Marquis Daniels ready to make most of opportunity with Bucks

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Marquis Daniels ready to make most of opportunity with Bucks

BOSTON - The good thing for Marquis Daniels is he hasn't had to do much color-scheme wise in fitting in with his new team, the Milwaukee Bucks.

But rest assured, Daniels' role with the Bucks is significantly different than it was with the Boston Celtics - on and off the court.

In Boston, he provided depth as a player the Celtics counted on for his versatility in their quest to win an NBA title.

With the Bucks, Daniels' playing time will be limited with him likely to spend more time mentoring younger players than motoring up and down the floor.

After all that he has been through, an opportunity to continue playing the game he loves is where his focus is right now.

"Take advantage of every opportunity," Daniels told CSNNE.com. "Dealing with the injuries from last couple years, I don't take nothing for granted, whether it's two minutes, three minutes, whatever it is. I just want to go out there and play hard. It could be gone at any time. I just want to take advantage of any situation."

Having had his share of potential career-ending injuries, Daniels can relate to what Jeff Green is dealing with now for the Celtics.

Green underwent season-ending heart surgery on the eve of training camp last year. He has since returned to the Celtics, but struggled mightily in Boston's season-opening loss at Miami.

Daniels understands that it takes time to heal, both physically and mentally.

"A lot of people expect you to do this and do that," Daniels said. "But there's still, you still have it in your head, 'what if this happens?' or 'what if that happens. Some way, you have to find a way to channel it out."

During his time in Boston, Daniels' career was marred by a slew of injuries that in many ways never allowed Celtics Nation to see just how valuable a player he could be.

Bucks General Manager John Hammond didn't need to be sold on Daniels, the player.

He was more concerned with learning all he could about Daniels, the person.

Needless to say, he was impressed.

"Every team, every roster needs people like that," Hammond told CSNNE.com. "You start with the man, and you go from there. I spoke with Danny (Ainge, Boston's president of basketball operations) and he had nothing but good things to say about Marquis as a person."

Milwaukee head coach Scott Skiles spoke with C's coach Doc Rivers prior to the Bucks signing him to a one-year deal for the veteran's minimum.

Like Hammond, Skiles was also impressed with what he was told about Daniels the person.

Good guy or not, Daniels still has to prove his worth on the floor.

Although Skiles likes the versatility that Daniels brings to the floor, that may not necessarily get him on the court with any kind of consistent minutes.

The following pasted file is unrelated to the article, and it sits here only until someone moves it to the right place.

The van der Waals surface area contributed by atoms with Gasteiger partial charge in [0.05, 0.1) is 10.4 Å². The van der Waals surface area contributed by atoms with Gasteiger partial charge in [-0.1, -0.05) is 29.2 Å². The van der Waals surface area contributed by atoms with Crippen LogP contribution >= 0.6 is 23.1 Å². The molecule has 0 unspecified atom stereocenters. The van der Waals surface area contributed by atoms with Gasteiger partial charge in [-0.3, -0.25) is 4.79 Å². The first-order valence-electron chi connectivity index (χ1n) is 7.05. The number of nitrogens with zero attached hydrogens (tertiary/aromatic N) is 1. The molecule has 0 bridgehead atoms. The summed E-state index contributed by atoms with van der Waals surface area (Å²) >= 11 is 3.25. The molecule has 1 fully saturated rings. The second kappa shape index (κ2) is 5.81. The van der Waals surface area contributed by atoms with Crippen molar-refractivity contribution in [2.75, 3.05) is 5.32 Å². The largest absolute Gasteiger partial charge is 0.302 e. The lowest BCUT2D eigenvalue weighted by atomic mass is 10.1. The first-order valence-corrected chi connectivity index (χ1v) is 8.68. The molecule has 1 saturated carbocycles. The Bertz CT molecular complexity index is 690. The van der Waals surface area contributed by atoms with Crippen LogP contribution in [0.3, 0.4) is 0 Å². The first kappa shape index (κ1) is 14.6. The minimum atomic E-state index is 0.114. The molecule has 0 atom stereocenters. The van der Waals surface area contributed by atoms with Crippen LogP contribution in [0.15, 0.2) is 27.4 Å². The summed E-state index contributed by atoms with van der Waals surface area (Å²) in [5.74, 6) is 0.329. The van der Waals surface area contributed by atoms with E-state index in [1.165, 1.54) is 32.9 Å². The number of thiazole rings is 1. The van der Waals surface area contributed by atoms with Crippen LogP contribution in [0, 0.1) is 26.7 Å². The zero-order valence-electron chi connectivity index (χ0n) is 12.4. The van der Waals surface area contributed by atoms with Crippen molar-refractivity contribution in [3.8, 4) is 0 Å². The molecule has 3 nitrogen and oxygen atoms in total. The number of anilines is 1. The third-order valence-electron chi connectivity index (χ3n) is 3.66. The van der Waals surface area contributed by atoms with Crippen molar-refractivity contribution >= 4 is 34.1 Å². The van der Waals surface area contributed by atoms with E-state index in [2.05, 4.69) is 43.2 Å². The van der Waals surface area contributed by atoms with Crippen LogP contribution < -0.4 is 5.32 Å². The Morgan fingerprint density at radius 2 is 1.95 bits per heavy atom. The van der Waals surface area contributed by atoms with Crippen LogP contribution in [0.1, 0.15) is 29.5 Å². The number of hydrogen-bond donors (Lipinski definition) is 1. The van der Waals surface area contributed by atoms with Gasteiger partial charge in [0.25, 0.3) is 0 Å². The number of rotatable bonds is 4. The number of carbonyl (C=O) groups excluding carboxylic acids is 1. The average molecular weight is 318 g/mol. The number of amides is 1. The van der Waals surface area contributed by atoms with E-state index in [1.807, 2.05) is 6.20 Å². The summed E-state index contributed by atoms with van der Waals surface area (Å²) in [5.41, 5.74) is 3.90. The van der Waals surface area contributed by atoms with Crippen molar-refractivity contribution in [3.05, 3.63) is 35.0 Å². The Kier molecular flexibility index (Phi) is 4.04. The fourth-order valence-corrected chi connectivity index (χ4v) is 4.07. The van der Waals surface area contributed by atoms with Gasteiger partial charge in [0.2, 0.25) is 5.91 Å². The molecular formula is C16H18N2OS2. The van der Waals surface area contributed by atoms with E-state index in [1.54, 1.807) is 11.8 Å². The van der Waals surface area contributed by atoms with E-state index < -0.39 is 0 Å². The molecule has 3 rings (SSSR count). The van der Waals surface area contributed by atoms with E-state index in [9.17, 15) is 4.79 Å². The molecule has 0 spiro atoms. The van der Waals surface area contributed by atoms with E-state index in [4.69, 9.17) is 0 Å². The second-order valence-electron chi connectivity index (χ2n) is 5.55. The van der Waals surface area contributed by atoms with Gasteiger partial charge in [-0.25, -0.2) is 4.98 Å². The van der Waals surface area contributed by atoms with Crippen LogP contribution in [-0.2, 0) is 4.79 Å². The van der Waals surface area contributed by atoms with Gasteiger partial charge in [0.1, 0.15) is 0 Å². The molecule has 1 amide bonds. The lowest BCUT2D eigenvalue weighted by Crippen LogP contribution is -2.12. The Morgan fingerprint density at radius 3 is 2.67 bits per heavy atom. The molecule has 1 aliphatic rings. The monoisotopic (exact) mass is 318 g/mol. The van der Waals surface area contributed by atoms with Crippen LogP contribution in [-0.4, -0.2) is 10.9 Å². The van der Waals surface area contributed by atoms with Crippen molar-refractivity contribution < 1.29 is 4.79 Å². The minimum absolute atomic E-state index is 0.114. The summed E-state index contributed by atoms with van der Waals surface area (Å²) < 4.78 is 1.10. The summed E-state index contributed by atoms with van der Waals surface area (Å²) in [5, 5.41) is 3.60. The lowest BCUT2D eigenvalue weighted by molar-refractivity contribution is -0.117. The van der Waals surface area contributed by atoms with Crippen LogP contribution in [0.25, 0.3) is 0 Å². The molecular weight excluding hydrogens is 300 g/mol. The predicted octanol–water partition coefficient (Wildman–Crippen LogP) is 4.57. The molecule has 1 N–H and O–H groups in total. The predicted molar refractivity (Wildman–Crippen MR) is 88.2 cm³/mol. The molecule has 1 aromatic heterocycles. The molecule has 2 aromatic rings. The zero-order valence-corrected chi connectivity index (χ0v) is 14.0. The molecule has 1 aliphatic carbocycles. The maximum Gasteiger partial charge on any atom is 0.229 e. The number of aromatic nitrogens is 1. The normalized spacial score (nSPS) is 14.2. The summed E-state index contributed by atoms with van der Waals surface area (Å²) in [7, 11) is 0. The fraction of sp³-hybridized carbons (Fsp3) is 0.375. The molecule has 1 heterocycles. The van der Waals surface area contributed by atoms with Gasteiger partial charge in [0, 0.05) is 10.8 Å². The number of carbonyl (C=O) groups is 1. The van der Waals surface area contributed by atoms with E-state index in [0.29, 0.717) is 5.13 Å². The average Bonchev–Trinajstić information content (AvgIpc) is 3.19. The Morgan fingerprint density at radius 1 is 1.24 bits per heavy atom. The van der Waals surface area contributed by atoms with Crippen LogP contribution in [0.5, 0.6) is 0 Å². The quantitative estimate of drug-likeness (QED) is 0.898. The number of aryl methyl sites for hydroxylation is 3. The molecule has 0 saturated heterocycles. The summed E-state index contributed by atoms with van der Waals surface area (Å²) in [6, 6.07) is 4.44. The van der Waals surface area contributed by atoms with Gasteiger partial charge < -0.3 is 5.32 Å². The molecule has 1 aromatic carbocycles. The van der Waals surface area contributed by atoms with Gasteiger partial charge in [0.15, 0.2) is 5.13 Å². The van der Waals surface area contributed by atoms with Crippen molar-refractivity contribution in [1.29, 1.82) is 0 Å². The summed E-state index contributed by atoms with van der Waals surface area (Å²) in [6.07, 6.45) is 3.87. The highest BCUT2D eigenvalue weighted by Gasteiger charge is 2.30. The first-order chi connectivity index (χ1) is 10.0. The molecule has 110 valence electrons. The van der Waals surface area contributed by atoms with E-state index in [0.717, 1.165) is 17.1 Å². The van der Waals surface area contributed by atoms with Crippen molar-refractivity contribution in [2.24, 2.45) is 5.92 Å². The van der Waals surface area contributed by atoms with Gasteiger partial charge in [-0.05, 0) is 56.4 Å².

"He can do a lot of positive things," Skiles said. "What that means playing time-wise, I don't know yet. I have to make a decision on Tobias (Harris) first and see where he's at. And then Mike Dunleavy of course. Marquis can play backup 2 (shooting guard) as well. He's just a very versatile guy. We're glad to have him."

And he's glad to be in Milwaukee, even if his role in terms of playing time remains uncertain.

Clayborn beats out Seymour, Vrabel to enter Patriots Hall of Fame

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Clayborn beats out Seymour, Vrabel to enter Patriots Hall of Fame

Raymond Clayborn has been voted into the Patriots Hall of Fame, beating out both Mike Vrabel and Richard Seymour for the honor. The corner, who is tied for the franchise record for interceptions with Ty Law (36), will be the 26th person inducted to the Hall. 

Clayborn was a three-time Pro Bowler (1983, 1985, 1986) during his 13-year Patriots career from 1977 through 1989. He was drafted by the Patriots in the first round (16th overall) out of Texas in 1977, and chipped in both in the secondary and as a kick returner. As a rookie in the return game, he averaged 31 yards per return and brought back three for touchdowns. 

Clayborn reacted to the news on Twitter soon after the announcement was made. 

"I was fortunate to be a season ticket holder during Raymond's entire Patriots career," Patriots Chairman and CEO Robert Kraft said in a statement. "For the first half of his career, he teamed with Michael Haynes to form one of the best corner tandems in league history. Throughout his career, Raymond was a physical, shutdown corner.

"One of my favorite memories was watching the 1985 team advance to the Super Bowl after Raymond helped us break the Orange Bowl curse when he stymied future Hall of Fame quarterback Dan Marino with a dominant performance against Pro Bowl receivers Mark Duper and Mark Clayton. Raymond had six passes defensed and an interception to help us claim our first conference title. It was the greatest upset victory in franchise history at the time and one the entire New England region celebrated. It is a well-deserved honor and I look forward to presenting him his hall of fame jacket."

Clayborn has been a finalist for each of the last four years but was not able to generate enough support in the annual online vote to beat out Ty Law (2014 inductee), Willie McGinest (2015) or Kevin Faulk (2016). Clayborn was eligible to be voted in by the senior committee since he's now been retired for 25 years, but he did not receive the requisite eight of 10 senior committee votes to be elected in that way. 

As it turns out, he didn't need to be. When Kraft called Clayborn with the news, he said Clayborn received over 40 percent of the vote to beat out the pair of three-time Super Bowl champs.